As part of an effort to use my blog more, I’ve decided to write at least a post a day regarding the holiday season. With the help of my friend Stephanie, who gave me 31 ideas to blog about, I hope to complete this event and share some of my love of the season with you.
I’ve always had a love of train displays and miniature buildings. Add to that my love of Christmas and a quant New England village at winter comes alive underneath the family tree.
Since the early- to mid-90s, I’ve collected Lemax — and to a lesser extent some other brands — miniature buildings, scenery and figures.
But a village beneath our tree has been a tradition for as long as I can recall. In the early ’90s, I used to set up a train and rural/farm village. Many of the buildings dated back to when my uncle was young. Most were made of plastic. I even added some pieces from my Micro Machines collection.
There was a diner, a school, a store and a barn that served as a place for the townsfolk to celebrate Christmas.
Then, we began buying some pieces from Kmart, which sells the Lemax line. Our collection began even earlier than that with three houses from a Christmas Around the World collection.
The plastic farm village and train was retired and replaced with more Lemax pieces.
To date, I probably own between 20 and 30 buildings — I’ve purchased or been given at least one per year since the mid-90s.
The village tends to take on similar themes each year — the church usually serves as the focal point, shoppers leave Foley’s Pharmacy with last-minute goods, children build snowmen and others gather ’round the town tree singing carols.
In 2009, I added the Daily Gazette (imagine that), the town newspaper.
This year, a Lands’ End store shares the focal point with the church, sitting next to each other where the two main streets in town meet.
When I completed the village, my mom said there was an area I neglected placing figurines.
“I know,” I said. “I bought a parade.”
“You did what?” she said.
“I bought a parade,” I said.
As soon as my Sears/Kmart delivery arrives, I’ll have a parade, complete with a band and floats to add to Main Street. The parade will be the focal point of the village this year, which is why Lands’ End shares the spotlight.
Since I don’t have a department store (I’ve been searching high and low for a department store piece!), I’ve decided the Lands’ End Christmas Parade will march through town, right past the post office and continuing past the parade’s sponsor and down beyond Patty’s Pub.
There’s something about the quant village that attracts me to it. I am envious of those figurines who live there. The village represents a time when townspeople spent the day in a downtown business district, shopping, eating, enjoying the sights and sounds, then returning home with their packages.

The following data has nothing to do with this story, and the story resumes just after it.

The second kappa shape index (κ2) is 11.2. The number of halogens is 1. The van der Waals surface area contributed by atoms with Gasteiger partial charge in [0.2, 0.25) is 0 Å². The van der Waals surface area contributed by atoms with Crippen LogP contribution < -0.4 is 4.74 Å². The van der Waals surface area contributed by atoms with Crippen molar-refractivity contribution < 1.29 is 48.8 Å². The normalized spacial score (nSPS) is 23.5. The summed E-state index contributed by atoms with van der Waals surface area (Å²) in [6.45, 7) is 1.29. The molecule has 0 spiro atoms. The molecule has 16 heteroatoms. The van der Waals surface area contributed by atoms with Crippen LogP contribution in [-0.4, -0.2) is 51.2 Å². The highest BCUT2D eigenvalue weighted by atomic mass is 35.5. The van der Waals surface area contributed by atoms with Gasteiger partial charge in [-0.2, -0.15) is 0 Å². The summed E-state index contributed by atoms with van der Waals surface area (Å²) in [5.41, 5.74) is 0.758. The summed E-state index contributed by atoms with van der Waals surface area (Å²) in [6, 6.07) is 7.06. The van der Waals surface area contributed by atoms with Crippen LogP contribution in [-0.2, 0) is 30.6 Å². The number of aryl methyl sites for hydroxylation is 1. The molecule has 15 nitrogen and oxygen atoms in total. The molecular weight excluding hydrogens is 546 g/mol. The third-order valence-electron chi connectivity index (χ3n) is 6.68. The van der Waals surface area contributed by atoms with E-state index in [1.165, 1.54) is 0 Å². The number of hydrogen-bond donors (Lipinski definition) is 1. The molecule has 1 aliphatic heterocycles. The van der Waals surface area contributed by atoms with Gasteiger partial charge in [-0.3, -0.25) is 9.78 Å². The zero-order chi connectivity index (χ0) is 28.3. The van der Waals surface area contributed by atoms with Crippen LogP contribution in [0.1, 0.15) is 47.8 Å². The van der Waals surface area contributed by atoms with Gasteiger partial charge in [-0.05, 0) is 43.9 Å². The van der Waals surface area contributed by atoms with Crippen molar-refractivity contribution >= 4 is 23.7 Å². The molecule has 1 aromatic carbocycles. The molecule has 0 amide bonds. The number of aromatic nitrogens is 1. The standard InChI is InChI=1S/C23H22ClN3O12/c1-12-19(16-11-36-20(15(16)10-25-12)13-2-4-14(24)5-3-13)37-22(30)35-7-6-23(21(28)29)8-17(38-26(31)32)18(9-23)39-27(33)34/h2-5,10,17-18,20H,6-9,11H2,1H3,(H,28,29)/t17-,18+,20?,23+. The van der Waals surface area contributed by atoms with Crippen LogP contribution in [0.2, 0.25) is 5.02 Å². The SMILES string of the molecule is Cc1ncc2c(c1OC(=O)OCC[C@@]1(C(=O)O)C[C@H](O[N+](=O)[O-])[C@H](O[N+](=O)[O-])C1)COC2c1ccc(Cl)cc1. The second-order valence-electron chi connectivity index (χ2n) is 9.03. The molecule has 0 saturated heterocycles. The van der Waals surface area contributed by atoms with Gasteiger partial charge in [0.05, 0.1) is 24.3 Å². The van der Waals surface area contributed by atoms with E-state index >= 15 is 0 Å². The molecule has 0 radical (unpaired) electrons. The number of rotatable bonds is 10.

My mom often tells me stories of shopping in Downtown Pittsburgh, when Kaufmann’s, not Costco, was king. Though Pittsburgh’s downtown center differs greatly from the village my town represents, it’s that small-town, neighborly feel of being waited on by shop owners or folks who appreciate the services and items they’re selling that mean so much.
Today, Christmas shopping for many means fighting angry mobs of shoppers all trying to catch the same mass-produced items, or being alone in a bedroom punching in credit card numbers on a website.
So what’s the name of my village? Well, it changes yearly as do many of the buildings displayed. Last year, I referred to it as “Christmastowne.” I wasn’t fond of that, and I’m really focused on creating a name and a story for the village. Lemax offers names of villages the company has themed various miniature buildings around, but I’d prefer a unique name and story.
My collection includes a ski lift, two lighthouses (it is, after all, a New England-based village), a forge, greenhouse, hotel, several residences and much more.
One piece I’ve yet to add is radio station KJOY, playing all of your favorite Christmas music. I haven’t purchased it yet, but know it’s next.
And I don’t just collect any village piece. Lemax is my No. 1 spot for village pieces, followed by the St. Nicholas Square village sold at Kohl’s. My least favorite mass-produced village is the one sold at Walmart. The pieces are noticeably different from Lemax, whereas, the village from Kohl’s blends perfectly.
Even though Lemax is my favorite, I still find that I’m extremely picky when it comes to what I’d like to add. For instance, Lemax offers an insurance company building. While it looks OK, it doesn’t fit my dream town.
One day, I’d love to add a train display and have an area to permanently display my village. Some day.
Until then, I’ll enjoy my small town for the five or six weeks each year it comes to life.